By Edward Schneider
On a recent transatlantic trip, Jackie and I spent some long-earned British Airways frequent flier miles on a ride in business class. There was good wine, friendly, attentive service (with the women among the cabin crew wearing smart retro hats!) and, on this 32-passenger flight to London City Airport, surprisingly wide, long and comfortable flat beds: we could hardly have asked for much more. On the way to the UK, we slept and so didn’t have to think about airplane food; on the way back, we didn’t want to think about airplane food and before going to the airport had a fine quick lunch of potted shrimps, a sort of smoked haddock Welsh rarebit and fried monkfish cheeks here.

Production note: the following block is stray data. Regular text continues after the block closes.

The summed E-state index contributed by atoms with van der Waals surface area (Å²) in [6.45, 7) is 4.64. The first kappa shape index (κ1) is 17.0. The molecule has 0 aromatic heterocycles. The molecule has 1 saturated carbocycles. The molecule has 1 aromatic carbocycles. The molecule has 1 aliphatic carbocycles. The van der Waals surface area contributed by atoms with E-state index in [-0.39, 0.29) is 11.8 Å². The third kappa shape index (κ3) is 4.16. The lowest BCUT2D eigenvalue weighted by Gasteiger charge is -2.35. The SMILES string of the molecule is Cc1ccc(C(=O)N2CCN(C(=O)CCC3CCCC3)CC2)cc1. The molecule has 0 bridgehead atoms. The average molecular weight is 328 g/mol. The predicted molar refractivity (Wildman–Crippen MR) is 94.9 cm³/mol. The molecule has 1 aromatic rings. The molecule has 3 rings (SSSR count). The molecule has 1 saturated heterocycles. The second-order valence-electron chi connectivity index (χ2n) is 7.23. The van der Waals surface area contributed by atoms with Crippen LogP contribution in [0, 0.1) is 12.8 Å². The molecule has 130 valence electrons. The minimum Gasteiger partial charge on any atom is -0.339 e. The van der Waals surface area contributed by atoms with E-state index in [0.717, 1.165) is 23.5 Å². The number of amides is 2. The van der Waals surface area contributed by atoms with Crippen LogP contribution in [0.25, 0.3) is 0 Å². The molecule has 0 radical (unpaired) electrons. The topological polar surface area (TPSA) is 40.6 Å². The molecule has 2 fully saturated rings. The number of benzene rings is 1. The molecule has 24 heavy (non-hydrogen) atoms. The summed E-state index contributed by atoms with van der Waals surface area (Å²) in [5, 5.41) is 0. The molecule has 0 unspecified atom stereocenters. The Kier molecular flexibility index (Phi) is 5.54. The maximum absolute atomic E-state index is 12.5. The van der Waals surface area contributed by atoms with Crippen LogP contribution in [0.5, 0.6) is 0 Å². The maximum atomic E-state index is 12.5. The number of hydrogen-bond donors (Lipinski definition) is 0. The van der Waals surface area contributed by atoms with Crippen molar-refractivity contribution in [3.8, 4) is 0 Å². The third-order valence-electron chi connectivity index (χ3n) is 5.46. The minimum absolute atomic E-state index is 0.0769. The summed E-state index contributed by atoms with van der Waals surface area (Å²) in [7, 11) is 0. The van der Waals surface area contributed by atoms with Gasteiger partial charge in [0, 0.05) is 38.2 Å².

We still took a look at the menu, however, and some of the options would have been tempting if we hadn’t already eaten, though I can’t vouch for how they tasted. But there was one thing we couldn’t resist: sherry trifle. Layers of fruit and/or fruit gelatin, sherry-soaked lady fingers or cake, thick custard and whipped cream, maybe with some nuts for crunch: trifle really is the perfect dessert, touching all the cream/fruit bases and pushing all the booze/cake buttons – or nearly all: there’s no caramel and only incidental salt. But I’d trade a gallon of butterscotch praline ice cream for a bowl of good trifle any day. (Well, maybe not any day.) Continue reading